Singapore’s mClinica partners with Philippines FDA to create country’s first national health database

mClinica CEO Farouk Meralli and Philippines FDA Director Ms. Nela Charade G. Puno, RPh Director General
In partnership with the Philippines FDA, Singapore-based startup mClinica is helping the Philippines create its first integrated national health information system. More than 23 million prescriptions will be digitized each month, offering an immense amount of data. Such information can be used to understand disease trends, respond to crises, and even predict outbreaks, all thanks to a tool called the Electronic Drug Safety System, or eDSS, designed by mClinica.
The eDSS allows the nation’s 15,000 pharmacists to digitize records of every prescription they fill by simply using an app on their mobile phones. Earlier this year, the country adopted a law requiring all pharmacists to use the eDSS. Thanks to the FDA’s mandate, the resulting picture of the country’s well-being will transform healthcare for 100 million Filipinos.
A lack of information in the past has acted as a barrier in the Philippines’ ability to fight diseases. It is unknown how many people suffer from diseases such as diabetes, tuberculosis, and malaria each year, and what kind of medication they receive.
Now, using artificial intelligence, digitized prescriptions will be sent to a cloud-based database, enabling public health insights in real time. Overall, nearly 300 million prescriptions will be digitized every year.
Data from the eDSS pilot launched in 2016 demonstrates the systems’ power to reveal hidden trends. For example, tuberculosis patients are supposed to take six months of daily antibiotics. Data from Manila, however, revealed that one in five patients purchased only a single tablet of medication. Unless these patients visit the pharmacy every day, they are severely rationing their medication. It was previously unknown how many patients were receiving tuberculosis treatment in the private sector, let alone the type of treatment they received.
This increases the risk of treatment failure, as well as the development of antimicrobial resistant strains of disease. We already know the Philippines has one of the world’s highest burdens of TB, as well as one of the highest rates of multi-drug resistant strains. The eDSS data helps explain why.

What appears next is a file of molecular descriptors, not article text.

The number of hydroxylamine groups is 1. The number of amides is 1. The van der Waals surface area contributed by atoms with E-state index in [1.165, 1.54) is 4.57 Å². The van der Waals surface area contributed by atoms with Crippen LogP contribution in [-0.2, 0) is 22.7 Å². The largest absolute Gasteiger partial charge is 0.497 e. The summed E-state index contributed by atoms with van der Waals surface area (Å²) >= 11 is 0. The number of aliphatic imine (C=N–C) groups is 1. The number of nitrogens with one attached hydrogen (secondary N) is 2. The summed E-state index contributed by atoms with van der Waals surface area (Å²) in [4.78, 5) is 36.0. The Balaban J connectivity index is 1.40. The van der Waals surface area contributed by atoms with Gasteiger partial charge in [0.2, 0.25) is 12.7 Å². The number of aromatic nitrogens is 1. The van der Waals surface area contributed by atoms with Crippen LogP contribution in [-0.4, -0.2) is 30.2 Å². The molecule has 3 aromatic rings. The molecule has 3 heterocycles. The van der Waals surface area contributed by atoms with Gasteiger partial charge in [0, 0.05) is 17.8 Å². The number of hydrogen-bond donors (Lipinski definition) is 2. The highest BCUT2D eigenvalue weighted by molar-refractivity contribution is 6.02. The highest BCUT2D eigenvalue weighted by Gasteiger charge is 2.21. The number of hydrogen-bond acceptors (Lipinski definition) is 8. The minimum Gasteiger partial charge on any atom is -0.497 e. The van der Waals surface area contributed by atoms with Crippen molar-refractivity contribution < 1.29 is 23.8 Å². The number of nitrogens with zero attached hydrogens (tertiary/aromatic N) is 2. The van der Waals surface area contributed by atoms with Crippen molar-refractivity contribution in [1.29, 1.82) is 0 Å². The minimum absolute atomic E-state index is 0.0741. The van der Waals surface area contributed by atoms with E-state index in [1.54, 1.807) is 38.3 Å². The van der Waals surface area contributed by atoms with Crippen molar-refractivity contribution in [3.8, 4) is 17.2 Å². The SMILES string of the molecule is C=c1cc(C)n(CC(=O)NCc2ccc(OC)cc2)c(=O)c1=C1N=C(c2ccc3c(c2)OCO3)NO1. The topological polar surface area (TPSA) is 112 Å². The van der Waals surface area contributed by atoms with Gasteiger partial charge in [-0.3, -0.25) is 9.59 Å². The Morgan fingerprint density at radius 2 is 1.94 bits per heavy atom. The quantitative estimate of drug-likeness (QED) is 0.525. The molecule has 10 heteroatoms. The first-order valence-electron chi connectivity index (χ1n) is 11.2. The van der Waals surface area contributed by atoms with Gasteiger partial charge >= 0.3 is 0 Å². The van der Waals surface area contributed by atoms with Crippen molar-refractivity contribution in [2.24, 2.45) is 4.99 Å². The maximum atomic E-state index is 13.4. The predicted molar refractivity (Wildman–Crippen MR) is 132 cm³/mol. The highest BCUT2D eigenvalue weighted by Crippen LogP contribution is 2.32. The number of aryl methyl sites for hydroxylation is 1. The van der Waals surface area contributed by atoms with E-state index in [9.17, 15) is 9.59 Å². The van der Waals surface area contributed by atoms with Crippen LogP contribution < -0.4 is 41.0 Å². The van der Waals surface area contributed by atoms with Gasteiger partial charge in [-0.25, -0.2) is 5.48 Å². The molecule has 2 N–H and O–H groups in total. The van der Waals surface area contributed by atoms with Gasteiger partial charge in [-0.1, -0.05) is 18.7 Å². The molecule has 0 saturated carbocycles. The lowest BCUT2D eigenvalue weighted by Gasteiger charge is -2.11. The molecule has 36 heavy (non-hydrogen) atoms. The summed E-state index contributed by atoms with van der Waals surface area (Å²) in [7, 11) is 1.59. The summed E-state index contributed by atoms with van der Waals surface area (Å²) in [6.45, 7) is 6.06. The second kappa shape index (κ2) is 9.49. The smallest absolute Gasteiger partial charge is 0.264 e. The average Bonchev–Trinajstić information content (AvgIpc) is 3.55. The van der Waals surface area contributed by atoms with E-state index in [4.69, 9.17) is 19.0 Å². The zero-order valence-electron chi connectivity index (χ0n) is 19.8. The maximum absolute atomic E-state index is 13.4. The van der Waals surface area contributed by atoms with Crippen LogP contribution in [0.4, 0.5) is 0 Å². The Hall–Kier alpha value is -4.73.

As the Philippines FDA implements the system across the country, health officials will have access to a national health database for the first time, and the potential for insights is limitless.

FDA Director General Nela Charade Puno stated: “The eDSS mobile app is going to help millions of Filipino patients each time medicine is purchased. The national pharmacy information system it creates will enable us to use never-before-seen data to inform policy and improve healthcare for the entire country.”
The eDSS is the latest initiative in mClinca’s efforts to transform healthcare by creating new technologies for pharmacists, who have been historically overlooked and underserved. Pharmacists often serve as patients’ first, and often only, point of contact with the healthcare industry, especially in rural areas of Southeast Asia. Thus, serving pharmacists is key to bringing healthcare into the 21st century.
According to mClinica’s CEO, Farouk Meralli, “In emerging markets in Southeast Asia, pharmacies are usually mom-and-pop-style operations that run on pen and paper—meaning almost no one, from drug firms to governments, really knows what’s going on between pharmacists and their customers. By connecting the region’s pharmacists and enabling them to share information, we knew we could improve the care they provide and gain insights that could drive better health programs and policies.”
mClinica’s products have generated data on emerging public health issues, helped pharmacists in remote areas access professional education, and enabled agencies like the World Health Organization to quickly share information with thousands of pharmacy professionals. As the region’s needs and healthcare trends are understood, public health officials may harness this knowledge to improve healthcare for Filipinos, ultimately creating a model for development.

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